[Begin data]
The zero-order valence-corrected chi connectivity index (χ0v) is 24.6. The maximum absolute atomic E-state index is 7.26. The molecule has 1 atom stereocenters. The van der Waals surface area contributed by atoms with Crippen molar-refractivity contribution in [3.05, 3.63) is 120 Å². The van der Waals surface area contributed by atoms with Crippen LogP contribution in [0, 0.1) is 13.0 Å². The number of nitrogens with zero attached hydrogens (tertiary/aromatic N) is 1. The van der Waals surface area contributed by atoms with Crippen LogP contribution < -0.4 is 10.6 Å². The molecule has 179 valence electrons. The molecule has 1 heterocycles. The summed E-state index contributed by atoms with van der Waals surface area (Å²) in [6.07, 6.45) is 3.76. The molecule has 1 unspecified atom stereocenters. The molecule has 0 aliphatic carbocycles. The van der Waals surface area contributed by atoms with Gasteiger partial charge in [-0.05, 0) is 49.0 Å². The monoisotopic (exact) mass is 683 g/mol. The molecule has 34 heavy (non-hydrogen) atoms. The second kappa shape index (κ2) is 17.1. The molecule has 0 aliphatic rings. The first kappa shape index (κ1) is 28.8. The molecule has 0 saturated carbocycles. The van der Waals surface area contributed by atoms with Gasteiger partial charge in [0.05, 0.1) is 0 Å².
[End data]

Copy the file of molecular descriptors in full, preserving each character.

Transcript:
The zero-order valence-corrected chi connectivity index (χ0v) is 24.6. The maximum absolute atomic E-state index is 7.26. The molecule has 1 atom stereocenters. The van der Waals surface area contributed by atoms with Crippen molar-refractivity contribution in [3.05, 3.63) is 120 Å². The van der Waals surface area contributed by atoms with Crippen LogP contribution in [0, 0.1) is 13.0 Å². The number of nitrogens with zero attached hydrogens (tertiary/aromatic N) is 1. The van der Waals surface area contributed by atoms with Crippen LogP contribution < -0.4 is 10.6 Å². The molecule has 179 valence electrons. The molecule has 1 heterocycles. The summed E-state index contributed by atoms with van der Waals surface area (Å²) in [6.07, 6.45) is 3.76. The molecule has 1 unspecified atom stereocenters. The molecule has 0 aliphatic carbocycles. The van der Waals surface area contributed by atoms with Gasteiger partial charge in [-0.05, 0) is 49.0 Å². The monoisotopic (exact) mass is 683 g/mol. The molecule has 34 heavy (non-hydrogen) atoms. The second kappa shape index (κ2) is 17.1. The molecule has 0 aliphatic rings. The first kappa shape index (κ1) is 28.8. The molecule has 0 saturated carbocycles. The van der Waals surface area contributed by atoms with Gasteiger partial charge in [0.05, 0.1) is 0 Å².